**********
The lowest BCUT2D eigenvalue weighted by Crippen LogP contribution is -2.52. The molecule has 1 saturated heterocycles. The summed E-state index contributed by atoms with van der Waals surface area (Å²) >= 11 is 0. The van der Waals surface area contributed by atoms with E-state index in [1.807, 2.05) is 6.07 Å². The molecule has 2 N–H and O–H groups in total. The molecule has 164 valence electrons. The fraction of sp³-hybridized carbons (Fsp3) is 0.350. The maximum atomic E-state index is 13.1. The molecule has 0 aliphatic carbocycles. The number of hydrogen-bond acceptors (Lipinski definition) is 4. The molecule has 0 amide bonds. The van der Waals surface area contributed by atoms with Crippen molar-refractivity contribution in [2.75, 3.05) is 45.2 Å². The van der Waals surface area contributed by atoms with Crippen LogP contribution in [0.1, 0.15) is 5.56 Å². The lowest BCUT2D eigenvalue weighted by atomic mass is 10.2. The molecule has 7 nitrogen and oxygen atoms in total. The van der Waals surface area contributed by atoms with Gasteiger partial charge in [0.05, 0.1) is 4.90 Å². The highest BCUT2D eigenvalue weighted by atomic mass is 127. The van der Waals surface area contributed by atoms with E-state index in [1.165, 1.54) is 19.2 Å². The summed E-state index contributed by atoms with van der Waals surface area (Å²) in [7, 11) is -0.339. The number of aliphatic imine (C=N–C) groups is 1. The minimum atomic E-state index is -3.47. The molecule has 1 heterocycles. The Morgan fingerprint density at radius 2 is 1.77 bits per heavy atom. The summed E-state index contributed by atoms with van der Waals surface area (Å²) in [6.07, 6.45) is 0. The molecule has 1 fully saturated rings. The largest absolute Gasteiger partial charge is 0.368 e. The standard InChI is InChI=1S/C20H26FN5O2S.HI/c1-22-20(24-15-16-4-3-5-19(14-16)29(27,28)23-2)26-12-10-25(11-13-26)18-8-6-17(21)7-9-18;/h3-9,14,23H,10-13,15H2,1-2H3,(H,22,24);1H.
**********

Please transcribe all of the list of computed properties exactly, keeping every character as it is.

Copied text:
The lowest BCUT2D eigenvalue weighted by Crippen LogP contribution is -2.52. The molecule has 1 saturated heterocycles. The summed E-state index contributed by atoms with van der Waals surface area (Å²) >= 11 is 0. The van der Waals surface area contributed by atoms with E-state index in [1.807, 2.05) is 6.07 Å². The molecule has 2 N–H and O–H groups in total. The molecule has 164 valence electrons. The fraction of sp³-hybridized carbons (Fsp3) is 0.350. The maximum atomic E-state index is 13.1. The molecule has 0 aliphatic carbocycles. The number of hydrogen-bond acceptors (Lipinski definition) is 4. The molecule has 0 amide bonds. The van der Waals surface area contributed by atoms with Crippen molar-refractivity contribution in [2.75, 3.05) is 45.2 Å². The van der Waals surface area contributed by atoms with Crippen LogP contribution in [0.1, 0.15) is 5.56 Å². The lowest BCUT2D eigenvalue weighted by atomic mass is 10.2. The molecule has 7 nitrogen and oxygen atoms in total. The van der Waals surface area contributed by atoms with Gasteiger partial charge in [0.05, 0.1) is 4.90 Å². The highest BCUT2D eigenvalue weighted by atomic mass is 127. The van der Waals surface area contributed by atoms with E-state index in [1.165, 1.54) is 19.2 Å². The summed E-state index contributed by atoms with van der Waals surface area (Å²) in [7, 11) is -0.339. The number of aliphatic imine (C=N–C) groups is 1. The minimum atomic E-state index is -3.47. The molecule has 1 heterocycles. The Morgan fingerprint density at radius 2 is 1.77 bits per heavy atom. The summed E-state index contributed by atoms with van der Waals surface area (Å²) in [6.07, 6.45) is 0. The molecule has 1 fully saturated rings. The largest absolute Gasteiger partial charge is 0.368 e. The standard InChI is InChI=1S/C20H26FN5O2S.HI/c1-22-20(24-15-16-4-3-5-19(14-16)29(27,28)23-2)26-12-10-25(11-13-26)18-8-6-17(21)7-9-18;/h3-9,14,23H,10-13,15H2,1-2H3,(H,22,24);1H.